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J. Neurosci. 23 (7): 2634-2644

Copyright © 2003 by the Society for Neuroscience.

The Journal of Neuroscience, April 1, 2003, 23(7):2634

Derangements of Hippocampal Calcium/Calmodulin-Dependent Protein Kinase II in a Mouse Model for Angelman Mental Retardation Syndrome

Edwin J. Weeber1, Yong-Hui Jiang2, Ype Elgersma3, 4, Andrew W. Varga1, Yarimar Carrasquillo1, Sarah E. Brown1, Jill M. Christian1, Banefsheh Mirnikjoo1, Alcino Silva3, Arthur L. Beaudet2, and J. David Sweatt1

1 Division of Neuroscience and 2 Department of Molecular and Human Genetics, Baylor College of Medicine, Houston, Texas 77030, 3 Department of Neurobiology, University of California, Los Angeles, Medical Center, Los Angeles, California 90095-1763, and 4 Department of Neuroscience, Erasmus University Rotterdam, 3000 DR Rotterdam, The Netherlands

Angelman syndrome (AS) is a disorder of human cognition characterized by severe mental retardation and epilepsy. Recently, a mouse model for AS (Ube3a maternal null mutation) was developed that displays deficits in both context-dependent learning and hippocampal long-term potentiation (LTP). In the present studies, we examined the molecular basis for these LTP and learning deficits. Mutant animals exhibited a significant increase in hippocampal phospho-calcium/calmodulin-dependent protein kinase II (CaMKII), specifically at sites Thr286 and Thr305, with no corresponding change in the levels of total CaMKII. In addition, mutants show a reduction in CaMKII activity, autophosphorylation capability, and total CaMKII associated with postsynaptic density. These findings are the first to implicate misregulation of CaMKII as a molecular cause for the neurobehavioral deficits in a human learning disorder.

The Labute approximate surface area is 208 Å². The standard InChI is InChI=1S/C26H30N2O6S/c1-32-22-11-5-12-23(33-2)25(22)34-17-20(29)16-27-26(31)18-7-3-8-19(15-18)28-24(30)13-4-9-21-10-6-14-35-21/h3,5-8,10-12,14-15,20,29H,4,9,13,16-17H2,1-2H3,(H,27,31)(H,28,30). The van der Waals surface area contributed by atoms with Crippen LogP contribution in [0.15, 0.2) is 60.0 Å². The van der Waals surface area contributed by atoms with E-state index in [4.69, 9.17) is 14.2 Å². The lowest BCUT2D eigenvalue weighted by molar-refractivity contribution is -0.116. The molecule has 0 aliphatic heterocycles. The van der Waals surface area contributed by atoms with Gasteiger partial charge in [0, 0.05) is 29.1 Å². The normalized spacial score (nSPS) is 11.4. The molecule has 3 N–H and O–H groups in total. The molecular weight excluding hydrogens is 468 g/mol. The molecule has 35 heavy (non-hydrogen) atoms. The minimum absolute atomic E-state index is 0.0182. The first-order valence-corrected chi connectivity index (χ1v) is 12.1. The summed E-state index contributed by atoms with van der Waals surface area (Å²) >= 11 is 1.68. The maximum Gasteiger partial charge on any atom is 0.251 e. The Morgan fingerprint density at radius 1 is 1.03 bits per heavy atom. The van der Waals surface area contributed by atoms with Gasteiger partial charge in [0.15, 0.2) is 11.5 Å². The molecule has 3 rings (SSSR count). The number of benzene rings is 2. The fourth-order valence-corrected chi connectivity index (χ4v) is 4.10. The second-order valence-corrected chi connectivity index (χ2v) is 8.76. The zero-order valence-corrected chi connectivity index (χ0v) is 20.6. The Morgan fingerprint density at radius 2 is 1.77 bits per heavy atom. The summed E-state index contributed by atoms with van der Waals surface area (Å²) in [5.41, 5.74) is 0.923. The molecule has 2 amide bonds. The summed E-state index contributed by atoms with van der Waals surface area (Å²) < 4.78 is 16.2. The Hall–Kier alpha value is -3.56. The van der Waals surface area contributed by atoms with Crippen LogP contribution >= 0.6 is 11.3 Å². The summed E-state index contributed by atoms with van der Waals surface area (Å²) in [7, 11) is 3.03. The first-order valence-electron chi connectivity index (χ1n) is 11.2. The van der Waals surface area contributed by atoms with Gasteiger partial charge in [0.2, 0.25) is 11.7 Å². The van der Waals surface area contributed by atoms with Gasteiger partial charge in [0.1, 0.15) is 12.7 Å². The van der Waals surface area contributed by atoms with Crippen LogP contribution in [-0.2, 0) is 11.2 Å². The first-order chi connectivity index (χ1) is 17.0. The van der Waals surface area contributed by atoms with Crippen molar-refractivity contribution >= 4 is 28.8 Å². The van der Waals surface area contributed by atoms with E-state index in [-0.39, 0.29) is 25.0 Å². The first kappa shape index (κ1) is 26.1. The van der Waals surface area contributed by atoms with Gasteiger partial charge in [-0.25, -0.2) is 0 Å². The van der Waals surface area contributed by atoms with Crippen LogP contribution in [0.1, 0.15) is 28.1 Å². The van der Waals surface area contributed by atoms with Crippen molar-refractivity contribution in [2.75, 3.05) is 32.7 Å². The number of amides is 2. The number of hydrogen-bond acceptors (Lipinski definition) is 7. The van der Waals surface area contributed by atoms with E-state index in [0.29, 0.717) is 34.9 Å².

Key words: Angelman syndrome; calcium/calmodulin-dependent protein kinase II; long-term potentiation; postsynaptic density; protein phosphatase; autophosphorylation

Copyright © 2003 Society for Neuroscience  0270-6474/03/2372634-11$05.00/0

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